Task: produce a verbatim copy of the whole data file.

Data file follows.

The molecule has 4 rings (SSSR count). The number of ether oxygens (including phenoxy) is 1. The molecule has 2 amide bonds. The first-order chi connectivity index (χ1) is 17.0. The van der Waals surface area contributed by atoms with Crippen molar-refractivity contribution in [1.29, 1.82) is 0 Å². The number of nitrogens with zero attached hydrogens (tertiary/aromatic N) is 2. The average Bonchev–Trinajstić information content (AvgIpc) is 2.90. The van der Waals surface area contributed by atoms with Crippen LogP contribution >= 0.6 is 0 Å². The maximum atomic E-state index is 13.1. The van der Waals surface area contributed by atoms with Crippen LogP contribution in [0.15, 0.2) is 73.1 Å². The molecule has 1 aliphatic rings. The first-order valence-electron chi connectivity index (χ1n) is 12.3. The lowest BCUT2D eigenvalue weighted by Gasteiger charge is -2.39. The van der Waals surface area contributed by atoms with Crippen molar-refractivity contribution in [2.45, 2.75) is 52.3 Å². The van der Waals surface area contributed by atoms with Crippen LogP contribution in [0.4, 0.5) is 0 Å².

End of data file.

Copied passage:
The molecule has 4 rings (SSSR count). The number of ether oxygens (including phenoxy) is 1. The molecule has 2 amide bonds. The first-order chi connectivity index (χ1) is 17.0. The van der Waals surface area contributed by atoms with Crippen molar-refractivity contribution in [1.29, 1.82) is 0 Å². The number of nitrogens with zero attached hydrogens (tertiary/aromatic N) is 2. The average Bonchev–Trinajstić information content (AvgIpc) is 2.90. The van der Waals surface area contributed by atoms with Crippen LogP contribution >= 0.6 is 0 Å². The maximum atomic E-state index is 13.1. The van der Waals surface area contributed by atoms with Crippen LogP contribution in [0.15, 0.2) is 73.1 Å². The molecule has 1 aliphatic rings. The first-order valence-electron chi connectivity index (χ1n) is 12.3. The lowest BCUT2D eigenvalue weighted by Gasteiger charge is -2.39. The van der Waals surface area contributed by atoms with Crippen molar-refractivity contribution in [2.45, 2.75) is 52.3 Å². The van der Waals surface area contributed by atoms with Crippen LogP contribution in [0.4, 0.5) is 0 Å².